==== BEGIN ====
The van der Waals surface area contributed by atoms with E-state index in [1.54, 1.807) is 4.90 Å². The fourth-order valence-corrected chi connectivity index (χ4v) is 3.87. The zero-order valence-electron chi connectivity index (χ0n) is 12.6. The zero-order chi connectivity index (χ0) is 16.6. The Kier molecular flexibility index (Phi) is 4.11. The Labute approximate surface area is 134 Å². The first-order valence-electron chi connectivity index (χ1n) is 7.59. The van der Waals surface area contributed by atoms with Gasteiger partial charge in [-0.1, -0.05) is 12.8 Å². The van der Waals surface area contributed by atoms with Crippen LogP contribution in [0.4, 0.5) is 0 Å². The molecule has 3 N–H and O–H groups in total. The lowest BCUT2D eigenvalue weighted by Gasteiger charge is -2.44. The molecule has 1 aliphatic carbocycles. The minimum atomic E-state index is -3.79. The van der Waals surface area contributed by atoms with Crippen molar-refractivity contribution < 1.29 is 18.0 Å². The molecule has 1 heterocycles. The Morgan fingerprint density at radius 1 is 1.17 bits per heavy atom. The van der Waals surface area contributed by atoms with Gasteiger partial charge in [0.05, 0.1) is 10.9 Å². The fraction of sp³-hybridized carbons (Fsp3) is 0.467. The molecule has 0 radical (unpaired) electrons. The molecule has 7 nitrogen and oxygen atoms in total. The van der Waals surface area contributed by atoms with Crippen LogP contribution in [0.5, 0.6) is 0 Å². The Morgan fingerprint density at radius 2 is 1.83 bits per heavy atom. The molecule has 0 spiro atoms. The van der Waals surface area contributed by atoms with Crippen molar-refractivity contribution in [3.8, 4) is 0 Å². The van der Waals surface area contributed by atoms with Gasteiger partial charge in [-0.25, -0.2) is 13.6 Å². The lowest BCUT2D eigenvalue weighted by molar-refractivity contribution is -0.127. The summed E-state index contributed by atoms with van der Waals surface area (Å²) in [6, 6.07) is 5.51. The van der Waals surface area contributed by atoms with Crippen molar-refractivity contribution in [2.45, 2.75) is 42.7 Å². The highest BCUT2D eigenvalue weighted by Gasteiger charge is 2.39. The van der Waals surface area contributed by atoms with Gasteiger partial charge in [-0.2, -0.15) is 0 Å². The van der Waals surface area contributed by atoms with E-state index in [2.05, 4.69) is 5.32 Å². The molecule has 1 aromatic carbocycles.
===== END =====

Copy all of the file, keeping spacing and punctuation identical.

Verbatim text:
The van der Waals surface area contributed by atoms with E-state index in [1.54, 1.807) is 4.90 Å². The fourth-order valence-corrected chi connectivity index (χ4v) is 3.87. The zero-order valence-electron chi connectivity index (χ0n) is 12.6. The zero-order chi connectivity index (χ0) is 16.6. The Kier molecular flexibility index (Phi) is 4.11. The Labute approximate surface area is 134 Å². The first-order valence-electron chi connectivity index (χ1n) is 7.59. The van der Waals surface area contributed by atoms with Gasteiger partial charge in [-0.1, -0.05) is 12.8 Å². The van der Waals surface area contributed by atoms with Crippen LogP contribution in [0.4, 0.5) is 0 Å². The molecule has 3 N–H and O–H groups in total. The lowest BCUT2D eigenvalue weighted by Gasteiger charge is -2.44. The molecule has 1 aliphatic carbocycles. The minimum atomic E-state index is -3.79. The van der Waals surface area contributed by atoms with Crippen molar-refractivity contribution < 1.29 is 18.0 Å². The molecule has 1 heterocycles. The Morgan fingerprint density at radius 1 is 1.17 bits per heavy atom. The van der Waals surface area contributed by atoms with Gasteiger partial charge in [0.05, 0.1) is 10.9 Å². The fraction of sp³-hybridized carbons (Fsp3) is 0.467. The molecule has 0 radical (unpaired) electrons. The molecule has 7 nitrogen and oxygen atoms in total. The van der Waals surface area contributed by atoms with Crippen LogP contribution in [0.5, 0.6) is 0 Å². The Morgan fingerprint density at radius 2 is 1.83 bits per heavy atom. The molecule has 0 spiro atoms. The van der Waals surface area contributed by atoms with Crippen molar-refractivity contribution in [3.8, 4) is 0 Å². The van der Waals surface area contributed by atoms with Gasteiger partial charge in [-0.25, -0.2) is 13.6 Å². The lowest BCUT2D eigenvalue weighted by molar-refractivity contribution is -0.127. The summed E-state index contributed by atoms with van der Waals surface area (Å²) in [6, 6.07) is 5.51. The van der Waals surface area contributed by atoms with Crippen molar-refractivity contribution in [2.45, 2.75) is 42.7 Å². The highest BCUT2D eigenvalue weighted by Gasteiger charge is 2.39. The van der Waals surface area contributed by atoms with Gasteiger partial charge in [-0.2, -0.15) is 0 Å². The van der Waals surface area contributed by atoms with E-state index in [2.05, 4.69) is 5.32 Å². The molecule has 1 aromatic carbocycles.